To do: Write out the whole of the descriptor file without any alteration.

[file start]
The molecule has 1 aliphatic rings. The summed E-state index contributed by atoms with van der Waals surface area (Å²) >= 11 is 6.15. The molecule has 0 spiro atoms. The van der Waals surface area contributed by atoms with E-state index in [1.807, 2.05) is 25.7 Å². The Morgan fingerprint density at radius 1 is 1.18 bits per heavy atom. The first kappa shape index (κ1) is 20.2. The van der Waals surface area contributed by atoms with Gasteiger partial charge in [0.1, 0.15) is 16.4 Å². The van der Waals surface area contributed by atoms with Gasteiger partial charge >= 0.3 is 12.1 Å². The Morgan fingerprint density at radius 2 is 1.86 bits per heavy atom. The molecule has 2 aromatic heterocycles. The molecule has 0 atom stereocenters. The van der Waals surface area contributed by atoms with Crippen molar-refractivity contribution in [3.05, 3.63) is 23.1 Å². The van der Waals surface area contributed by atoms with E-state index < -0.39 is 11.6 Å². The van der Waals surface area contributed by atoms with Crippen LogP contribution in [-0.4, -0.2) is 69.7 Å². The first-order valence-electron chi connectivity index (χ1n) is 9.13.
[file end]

The molecule has 1 aliphatic rings. The summed E-state index contributed by atoms with van der Waals surface area (Å²) >= 11 is 6.15. The molecule has 0 spiro atoms. The van der Waals surface area contributed by atoms with E-state index in [1.807, 2.05) is 25.7 Å². The Morgan fingerprint density at radius 1 is 1.18 bits per heavy atom. The first kappa shape index (κ1) is 20.2. The van der Waals surface area contributed by atoms with Gasteiger partial charge in [0.1, 0.15) is 16.4 Å². The van der Waals surface area contributed by atoms with Gasteiger partial charge >= 0.3 is 12.1 Å². The Morgan fingerprint density at radius 2 is 1.86 bits per heavy atom. The molecule has 2 aromatic heterocycles. The molecule has 0 atom stereocenters. The van der Waals surface area contributed by atoms with Crippen molar-refractivity contribution in [3.05, 3.63) is 23.1 Å². The van der Waals surface area contributed by atoms with E-state index < -0.39 is 11.6 Å². The van der Waals surface area contributed by atoms with Crippen LogP contribution in [-0.4, -0.2) is 69.7 Å². The first-order valence-electron chi connectivity index (χ1n) is 9.13.